On The Edge of Heresy
Battery/Electric Powered Aircraft:
There’s A Moral Responsibility To Consider
Over the next six months, all manner of paper mâché gurus will be tripping over each other to trumpet the next big thing in air transportation.
It’s called Advanced Air Mobility. The term “AAM” will be the next universal buzz-term for those in the know.
See, the panting projections are that there will be thousands of small, battery-powered air taxis whisking consumers silently and sustainably across metro areas and even entire regions. Sort of the 21st century reincarnation of the Checker cab, only with VTOL capabilities.
According to those who seem to possess more than our mere-mortal vision, we’re going to see millions of people happily buzzing across metro areas and across regions in these little flying machines, decimating CO2 and bringing us to a new Utopia of clean, socially-acceptable transportation.
It’s The New Dogma. Do Not Bring Up Pesky Questions. Now, whatever you do, do not under any circumstances doubt this wondrous future. The science has been decided… the need has been defined… the picture is drawn and the future is certain. The assumptions are in stone. By 2030, electric air taxis will be the new modality for short-haul transportation, we are assured.
And, the exciting kicker, they tell us, is that it will clean up the environment and be “sustainable.”
Careful – Some of This Is Intellectual Kool-Aid. Sorry to rain on this intellectual parade, but standing as far away as necessary not to get a contact high from whatever is being smoked in these discussions, there are several facts not in evidence in the AAM rapture.
One is logistics. There are no hard estimates of cost of this new modality… or of necessary regulation where they can and can’t operate. Or, little things like air traffic control. Not inconsequential. Take a foggy day over New York City and think about it, with or without all the new technology that’s being assumed.
Oh, not to get too excited about the mobility thing. These aren’t like taxis that can take folks from a house in Flushing to the apartment on West 66th to visit Lucy and Desi. No, they only can operate between “vertiports” – which may be limited due to available space. (On the top of skyscrapers? Not likely. One suggestion in that direction, and the pictures from the New York Air helicopter crash on the Pan Am Building will be front and center in the Times.) Getting to and from vertiports isn’t like hailing a cab on the curb. Not to imply that there isn’t value in the air taxi concept, but there are differences.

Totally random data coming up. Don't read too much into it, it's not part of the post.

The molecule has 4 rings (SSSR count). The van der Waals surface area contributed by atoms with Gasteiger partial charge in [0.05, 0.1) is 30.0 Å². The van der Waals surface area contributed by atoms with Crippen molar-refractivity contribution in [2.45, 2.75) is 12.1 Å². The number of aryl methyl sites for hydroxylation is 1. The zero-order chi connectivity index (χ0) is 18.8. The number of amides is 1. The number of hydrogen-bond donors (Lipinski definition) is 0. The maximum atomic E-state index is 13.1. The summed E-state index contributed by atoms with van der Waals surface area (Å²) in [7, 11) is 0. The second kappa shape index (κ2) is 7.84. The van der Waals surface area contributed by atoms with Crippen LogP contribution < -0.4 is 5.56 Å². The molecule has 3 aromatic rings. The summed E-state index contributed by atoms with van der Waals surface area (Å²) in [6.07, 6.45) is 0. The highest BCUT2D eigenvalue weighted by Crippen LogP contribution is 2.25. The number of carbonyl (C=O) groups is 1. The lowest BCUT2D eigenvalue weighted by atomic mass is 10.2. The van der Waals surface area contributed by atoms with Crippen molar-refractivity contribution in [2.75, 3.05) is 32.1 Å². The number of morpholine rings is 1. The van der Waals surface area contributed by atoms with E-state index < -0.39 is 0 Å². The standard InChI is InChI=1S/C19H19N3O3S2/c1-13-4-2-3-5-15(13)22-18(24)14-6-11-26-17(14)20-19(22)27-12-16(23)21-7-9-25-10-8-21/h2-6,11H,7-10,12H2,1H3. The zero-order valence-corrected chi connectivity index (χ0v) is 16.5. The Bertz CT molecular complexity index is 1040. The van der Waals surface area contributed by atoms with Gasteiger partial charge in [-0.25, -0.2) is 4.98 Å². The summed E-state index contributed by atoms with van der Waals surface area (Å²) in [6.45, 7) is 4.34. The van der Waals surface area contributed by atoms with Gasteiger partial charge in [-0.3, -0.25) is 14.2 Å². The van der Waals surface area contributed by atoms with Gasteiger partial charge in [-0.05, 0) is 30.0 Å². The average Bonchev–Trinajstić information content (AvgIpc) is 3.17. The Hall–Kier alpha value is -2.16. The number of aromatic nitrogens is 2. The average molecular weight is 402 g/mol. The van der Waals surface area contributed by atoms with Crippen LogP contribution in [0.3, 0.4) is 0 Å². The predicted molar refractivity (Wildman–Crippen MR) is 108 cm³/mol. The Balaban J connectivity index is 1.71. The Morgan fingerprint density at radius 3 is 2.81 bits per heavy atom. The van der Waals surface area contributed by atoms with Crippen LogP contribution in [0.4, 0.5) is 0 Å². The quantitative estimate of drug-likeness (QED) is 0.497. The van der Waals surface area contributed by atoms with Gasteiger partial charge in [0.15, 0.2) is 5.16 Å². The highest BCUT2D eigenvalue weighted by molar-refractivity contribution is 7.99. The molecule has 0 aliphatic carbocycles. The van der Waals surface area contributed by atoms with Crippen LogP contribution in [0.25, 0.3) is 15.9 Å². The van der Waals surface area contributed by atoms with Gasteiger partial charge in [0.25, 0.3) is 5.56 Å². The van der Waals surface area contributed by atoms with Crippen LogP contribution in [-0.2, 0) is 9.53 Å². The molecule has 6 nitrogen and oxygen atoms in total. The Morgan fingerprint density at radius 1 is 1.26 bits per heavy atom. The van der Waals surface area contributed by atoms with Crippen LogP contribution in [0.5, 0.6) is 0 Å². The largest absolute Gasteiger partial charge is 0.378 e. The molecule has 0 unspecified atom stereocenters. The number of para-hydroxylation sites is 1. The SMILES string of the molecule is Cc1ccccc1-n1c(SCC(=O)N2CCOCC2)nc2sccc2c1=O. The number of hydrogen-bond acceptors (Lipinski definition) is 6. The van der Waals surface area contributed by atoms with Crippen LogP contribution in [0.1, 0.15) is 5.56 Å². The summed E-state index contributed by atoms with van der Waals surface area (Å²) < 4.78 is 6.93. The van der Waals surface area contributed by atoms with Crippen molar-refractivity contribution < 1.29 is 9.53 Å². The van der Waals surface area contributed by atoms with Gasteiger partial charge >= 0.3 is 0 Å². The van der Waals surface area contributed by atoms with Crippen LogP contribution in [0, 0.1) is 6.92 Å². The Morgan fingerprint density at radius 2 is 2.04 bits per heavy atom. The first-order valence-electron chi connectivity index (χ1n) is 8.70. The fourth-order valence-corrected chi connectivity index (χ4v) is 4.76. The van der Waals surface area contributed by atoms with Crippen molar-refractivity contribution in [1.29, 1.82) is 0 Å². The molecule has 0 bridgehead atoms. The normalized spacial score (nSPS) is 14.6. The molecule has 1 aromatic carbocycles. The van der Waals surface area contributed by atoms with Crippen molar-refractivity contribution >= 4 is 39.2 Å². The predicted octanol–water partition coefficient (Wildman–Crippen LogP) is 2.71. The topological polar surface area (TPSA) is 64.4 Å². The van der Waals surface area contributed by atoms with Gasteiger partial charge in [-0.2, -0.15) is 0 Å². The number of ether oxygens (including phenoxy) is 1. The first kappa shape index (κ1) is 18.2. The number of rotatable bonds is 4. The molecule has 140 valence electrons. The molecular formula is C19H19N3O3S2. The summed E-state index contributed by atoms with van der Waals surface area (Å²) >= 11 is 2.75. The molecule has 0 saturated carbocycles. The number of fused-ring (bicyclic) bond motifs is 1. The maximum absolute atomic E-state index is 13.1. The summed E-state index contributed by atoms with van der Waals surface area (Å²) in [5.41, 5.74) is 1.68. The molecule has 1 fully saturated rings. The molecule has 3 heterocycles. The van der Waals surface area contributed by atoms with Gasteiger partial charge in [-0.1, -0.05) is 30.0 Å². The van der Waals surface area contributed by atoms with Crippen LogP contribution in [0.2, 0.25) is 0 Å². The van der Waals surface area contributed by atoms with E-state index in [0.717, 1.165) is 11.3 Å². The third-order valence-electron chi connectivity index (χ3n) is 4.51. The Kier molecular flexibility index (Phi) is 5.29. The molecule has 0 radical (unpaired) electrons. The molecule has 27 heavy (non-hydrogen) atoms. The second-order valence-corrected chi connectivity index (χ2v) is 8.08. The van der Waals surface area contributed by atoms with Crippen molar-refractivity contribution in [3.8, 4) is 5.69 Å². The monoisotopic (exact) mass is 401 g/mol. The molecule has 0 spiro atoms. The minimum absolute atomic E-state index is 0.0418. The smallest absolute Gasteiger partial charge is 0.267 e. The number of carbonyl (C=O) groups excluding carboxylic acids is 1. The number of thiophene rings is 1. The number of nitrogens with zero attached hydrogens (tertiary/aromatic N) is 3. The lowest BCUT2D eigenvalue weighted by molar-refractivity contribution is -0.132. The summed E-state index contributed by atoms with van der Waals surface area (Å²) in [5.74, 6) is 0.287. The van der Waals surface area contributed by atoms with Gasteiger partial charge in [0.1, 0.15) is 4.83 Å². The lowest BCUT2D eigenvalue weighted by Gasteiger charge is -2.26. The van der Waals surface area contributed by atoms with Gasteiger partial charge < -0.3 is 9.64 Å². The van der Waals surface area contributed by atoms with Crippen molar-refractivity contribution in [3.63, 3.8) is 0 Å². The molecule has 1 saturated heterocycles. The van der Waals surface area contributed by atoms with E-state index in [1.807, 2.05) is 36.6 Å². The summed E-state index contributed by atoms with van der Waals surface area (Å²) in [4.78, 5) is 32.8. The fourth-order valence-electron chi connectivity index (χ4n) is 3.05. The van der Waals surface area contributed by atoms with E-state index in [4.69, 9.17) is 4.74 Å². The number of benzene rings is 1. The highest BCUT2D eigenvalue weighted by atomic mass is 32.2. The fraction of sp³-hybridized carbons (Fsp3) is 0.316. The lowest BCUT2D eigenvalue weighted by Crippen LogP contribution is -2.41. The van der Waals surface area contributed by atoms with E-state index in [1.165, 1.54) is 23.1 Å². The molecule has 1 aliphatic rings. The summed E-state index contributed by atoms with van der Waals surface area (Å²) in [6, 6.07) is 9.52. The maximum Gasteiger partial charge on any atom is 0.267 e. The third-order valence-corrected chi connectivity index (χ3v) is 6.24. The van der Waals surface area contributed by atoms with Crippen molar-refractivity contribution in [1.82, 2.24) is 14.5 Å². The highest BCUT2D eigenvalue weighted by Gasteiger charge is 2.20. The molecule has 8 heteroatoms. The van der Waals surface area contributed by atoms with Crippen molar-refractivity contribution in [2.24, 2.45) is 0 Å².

The other point not to be mentioned – prepare for a heretical statement – is that battery power, based on current and expected technology is not “sustainable.” It is dependent on pulling minerals out of the ground, just like is the case with fossil fuels. The main difference is that the process for battery minerals is hugely problematic from all aspects.
What is ignored is any discussion of the environmental, social and security issues surrounding the production, life span and disposition of the batteries that supposedly make this AAM miracle possible. These are huge. Any cursory investigation of these aspects reveals that there is a lot more work that needs to be done before the visions of electric cars and planes and transportation should be advanced any further.
The Total Environmental and Social Costs Are Being Ignored. Do not misread this. There are roles for alternative power sources, and battery/electric is certainly one. But there are major fundamental problems that are being unconscionably ignored. Not just problems, but threats to the environment and to social justice and to national security in regard to battery technology.
For starters, do a quick search of the sources of cobalt- a necessary mineral for batteries under current technology. Take a look at how it is mined, who is doing it, and who is controlling it. Then draw your own conclusions.
Along with promulgation of the wonders of air taxis and short-haul flying, there is also the responsibility of assuring that these major challenges are aggressively resolved.
Here’s the bottom line: until these issues are addressed, the expansion and use battery power should be carefully restricted.
We’ve covered this in the latest Aviation Unscripted video, as well as an earlier review in May.
We’d strongly suggest that airports and communities take a look, because this will be a fundamental issue in future aviation facility development. Click here.
And don’t hesitate to let us know your thoughts.
Thanks To Our Sponsors!